A General Atomics Aeronautical Systems Inc. (GA-ASI) MQ-1C Gray Eagle Extended Range unmanned air system (UAS) was directed by a soldier with a tablet in a recent demonstration.
The company-funded technology demonstration at Yuma Proving Grounds, Arizona, showcased enhanced situational awareness and targeting capability for ground forces.
On April 23, a Joint Terminal Attack Controller (JTAC) controlled the electro-optical/Infrared (EO/IR) sensor on a Gray Eagle and call for direct and indirect fire on an array of targets.
The JTAC was able to see GE-ER video, aircraft location, and sensor field of regard using a tablet-based Android Team Awareness Kit (ATAK) and a TrellisWare TW-950 TSM Shadow radio.
JTACs are service members responsible for directing combat aircraft in close air support roles from a forward position. In the GA-ASI demo, a JTAC was able to send digital ‘Call for Fires’ to request artillery support, and a digital 9-line for close air support with the push of a few buttons.
The Gray Eagle autonomously re-routed its flight path to provide the sensor data that the JTAC requested without commands from the UAS operator.
“GA-ASI remains committed to advancing technology that provides maximum situational awareness and lethality to the warfighter,” said GA-ASI president David R. Alexander. “The JTAC’s use of the ATAK tablet, while teamed with the Gray Eagle ER, enables rapid situational awareness and engagements, which addresses one of the Army’s top priorities.”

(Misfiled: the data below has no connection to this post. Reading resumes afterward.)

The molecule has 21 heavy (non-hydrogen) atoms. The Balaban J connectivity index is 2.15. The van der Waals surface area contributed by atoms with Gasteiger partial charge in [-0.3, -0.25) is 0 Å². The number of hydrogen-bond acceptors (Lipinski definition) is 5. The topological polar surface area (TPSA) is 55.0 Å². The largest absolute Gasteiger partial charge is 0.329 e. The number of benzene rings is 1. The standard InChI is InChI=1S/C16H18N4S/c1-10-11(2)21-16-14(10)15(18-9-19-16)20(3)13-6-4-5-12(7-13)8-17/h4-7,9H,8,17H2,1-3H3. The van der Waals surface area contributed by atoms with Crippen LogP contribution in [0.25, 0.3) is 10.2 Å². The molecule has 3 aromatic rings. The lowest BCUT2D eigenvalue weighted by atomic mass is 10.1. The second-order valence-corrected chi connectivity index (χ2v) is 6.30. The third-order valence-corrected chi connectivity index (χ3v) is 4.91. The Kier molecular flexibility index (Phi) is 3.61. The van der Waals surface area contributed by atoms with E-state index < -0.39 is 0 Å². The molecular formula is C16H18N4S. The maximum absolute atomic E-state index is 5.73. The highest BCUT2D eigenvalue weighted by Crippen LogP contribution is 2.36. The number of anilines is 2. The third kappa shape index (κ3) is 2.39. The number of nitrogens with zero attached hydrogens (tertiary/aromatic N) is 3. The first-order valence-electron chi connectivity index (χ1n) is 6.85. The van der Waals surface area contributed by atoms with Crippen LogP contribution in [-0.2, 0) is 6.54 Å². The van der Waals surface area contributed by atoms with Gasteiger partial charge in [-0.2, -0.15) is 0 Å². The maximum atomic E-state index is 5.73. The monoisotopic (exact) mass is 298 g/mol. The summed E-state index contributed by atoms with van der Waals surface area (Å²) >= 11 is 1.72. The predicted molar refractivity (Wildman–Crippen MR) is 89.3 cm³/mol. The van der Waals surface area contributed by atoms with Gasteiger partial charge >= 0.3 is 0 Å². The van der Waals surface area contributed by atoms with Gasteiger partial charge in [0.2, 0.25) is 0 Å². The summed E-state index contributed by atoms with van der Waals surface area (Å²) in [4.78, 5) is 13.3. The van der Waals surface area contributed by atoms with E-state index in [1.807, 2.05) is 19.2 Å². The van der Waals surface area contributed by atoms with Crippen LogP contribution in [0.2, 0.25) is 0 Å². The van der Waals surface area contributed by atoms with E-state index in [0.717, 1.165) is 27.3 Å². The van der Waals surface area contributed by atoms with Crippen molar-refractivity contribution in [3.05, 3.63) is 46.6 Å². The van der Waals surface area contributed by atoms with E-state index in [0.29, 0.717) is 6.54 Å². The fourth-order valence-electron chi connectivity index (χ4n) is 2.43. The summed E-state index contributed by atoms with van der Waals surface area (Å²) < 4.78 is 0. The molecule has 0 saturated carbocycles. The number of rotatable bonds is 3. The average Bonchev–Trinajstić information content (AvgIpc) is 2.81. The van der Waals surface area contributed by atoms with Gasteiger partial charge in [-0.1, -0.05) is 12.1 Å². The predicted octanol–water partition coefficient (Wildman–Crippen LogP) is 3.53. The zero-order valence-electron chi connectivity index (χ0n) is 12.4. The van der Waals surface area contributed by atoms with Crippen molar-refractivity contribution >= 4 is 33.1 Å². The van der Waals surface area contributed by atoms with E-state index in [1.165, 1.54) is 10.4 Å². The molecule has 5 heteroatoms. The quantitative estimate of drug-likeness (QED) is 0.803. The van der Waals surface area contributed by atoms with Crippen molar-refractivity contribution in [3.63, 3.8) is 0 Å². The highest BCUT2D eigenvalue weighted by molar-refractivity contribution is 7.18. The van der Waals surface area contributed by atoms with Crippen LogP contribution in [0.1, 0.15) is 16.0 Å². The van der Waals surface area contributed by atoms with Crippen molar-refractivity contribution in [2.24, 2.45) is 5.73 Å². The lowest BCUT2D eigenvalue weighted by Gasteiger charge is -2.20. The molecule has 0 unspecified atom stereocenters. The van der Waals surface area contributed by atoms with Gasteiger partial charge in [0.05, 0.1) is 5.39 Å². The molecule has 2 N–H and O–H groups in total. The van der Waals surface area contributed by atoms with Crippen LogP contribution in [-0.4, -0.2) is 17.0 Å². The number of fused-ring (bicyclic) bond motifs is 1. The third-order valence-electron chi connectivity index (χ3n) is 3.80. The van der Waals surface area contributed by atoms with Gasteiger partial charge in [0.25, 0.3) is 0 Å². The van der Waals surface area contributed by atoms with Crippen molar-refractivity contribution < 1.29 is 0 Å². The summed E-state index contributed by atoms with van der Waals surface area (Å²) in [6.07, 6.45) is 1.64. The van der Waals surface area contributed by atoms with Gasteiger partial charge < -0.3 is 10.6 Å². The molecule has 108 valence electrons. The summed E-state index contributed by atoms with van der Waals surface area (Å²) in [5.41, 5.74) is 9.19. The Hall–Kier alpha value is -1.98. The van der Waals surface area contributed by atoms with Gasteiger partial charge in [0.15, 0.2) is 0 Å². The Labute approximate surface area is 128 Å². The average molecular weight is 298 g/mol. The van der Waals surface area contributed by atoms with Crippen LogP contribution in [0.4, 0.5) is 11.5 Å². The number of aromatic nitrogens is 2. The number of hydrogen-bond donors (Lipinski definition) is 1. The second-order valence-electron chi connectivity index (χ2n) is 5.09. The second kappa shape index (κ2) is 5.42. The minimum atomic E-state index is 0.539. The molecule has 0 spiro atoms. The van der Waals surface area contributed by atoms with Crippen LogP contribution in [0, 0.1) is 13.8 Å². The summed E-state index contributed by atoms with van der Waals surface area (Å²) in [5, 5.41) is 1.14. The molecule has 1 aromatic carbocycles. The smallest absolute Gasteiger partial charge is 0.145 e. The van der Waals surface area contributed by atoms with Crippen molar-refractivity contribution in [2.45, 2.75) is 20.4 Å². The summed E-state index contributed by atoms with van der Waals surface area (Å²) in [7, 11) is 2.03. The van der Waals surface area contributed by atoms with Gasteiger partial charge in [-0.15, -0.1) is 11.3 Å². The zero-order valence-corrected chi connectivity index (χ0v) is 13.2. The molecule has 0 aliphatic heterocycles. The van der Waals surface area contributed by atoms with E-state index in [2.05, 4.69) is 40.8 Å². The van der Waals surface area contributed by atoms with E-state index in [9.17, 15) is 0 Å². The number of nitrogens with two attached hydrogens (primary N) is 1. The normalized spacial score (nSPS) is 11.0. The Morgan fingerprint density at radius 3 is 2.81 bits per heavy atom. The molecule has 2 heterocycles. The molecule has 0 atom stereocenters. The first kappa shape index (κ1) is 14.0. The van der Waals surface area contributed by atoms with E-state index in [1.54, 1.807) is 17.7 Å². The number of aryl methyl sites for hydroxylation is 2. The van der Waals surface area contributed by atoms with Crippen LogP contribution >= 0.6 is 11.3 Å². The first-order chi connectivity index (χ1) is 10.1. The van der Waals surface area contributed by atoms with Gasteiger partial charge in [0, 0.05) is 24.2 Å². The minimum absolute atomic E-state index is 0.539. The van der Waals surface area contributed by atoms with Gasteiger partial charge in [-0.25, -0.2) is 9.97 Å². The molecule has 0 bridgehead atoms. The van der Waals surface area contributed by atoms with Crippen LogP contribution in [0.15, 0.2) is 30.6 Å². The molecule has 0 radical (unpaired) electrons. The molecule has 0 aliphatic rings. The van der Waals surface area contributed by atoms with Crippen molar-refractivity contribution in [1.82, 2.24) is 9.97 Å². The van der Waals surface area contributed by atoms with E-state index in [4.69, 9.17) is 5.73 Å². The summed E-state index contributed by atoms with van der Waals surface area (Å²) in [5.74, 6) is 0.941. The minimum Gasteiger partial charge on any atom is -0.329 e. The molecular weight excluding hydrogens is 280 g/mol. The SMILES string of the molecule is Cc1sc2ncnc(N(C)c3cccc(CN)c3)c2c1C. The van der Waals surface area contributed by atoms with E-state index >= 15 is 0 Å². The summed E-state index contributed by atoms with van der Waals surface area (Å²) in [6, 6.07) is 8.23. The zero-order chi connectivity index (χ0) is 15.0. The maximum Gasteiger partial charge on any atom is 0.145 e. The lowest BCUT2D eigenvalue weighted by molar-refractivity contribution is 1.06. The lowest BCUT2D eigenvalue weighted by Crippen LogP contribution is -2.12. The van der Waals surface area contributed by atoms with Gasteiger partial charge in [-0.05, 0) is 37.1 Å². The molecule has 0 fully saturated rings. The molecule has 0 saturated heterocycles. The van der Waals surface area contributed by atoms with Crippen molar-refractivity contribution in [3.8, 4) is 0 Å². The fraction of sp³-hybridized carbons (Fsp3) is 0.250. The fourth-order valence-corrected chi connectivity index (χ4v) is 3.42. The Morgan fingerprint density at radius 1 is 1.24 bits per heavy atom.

GA-ASI said the demo showed that the JTAC’s ability to orient Gray Eagle sensors on targets from an ATAK tablet reduces man-in-the-loop errors and increases targeting speed.
This demonstration follows a series of demonstrations that began in November 2019. Previous demonstrations included the integration of long-range ISR payloads and Air Launch Effects (ALEs). The launching and controlling of ALEs from Gray Eagle could potentially increase the survivability and effectiveness of current and future manned aviation systems with intelligence, targeting, communications, jammers, decoys and kinetic effects.
As the largest operator of the MQ-1C, the US Army is looking to improve its performance through the integration of payloads for joint all-domain operations. In a request for information in December last year, the service called for market input on synthetic aperture radars, moving target indicators, electronic intelligence and other AISR payloads for the Gray Eagle.
The ultimate goal would be to allow the Gray Eagle to to support Long Range Precision Fires (LRPF) systems with the help of long-range sensors and ALEs.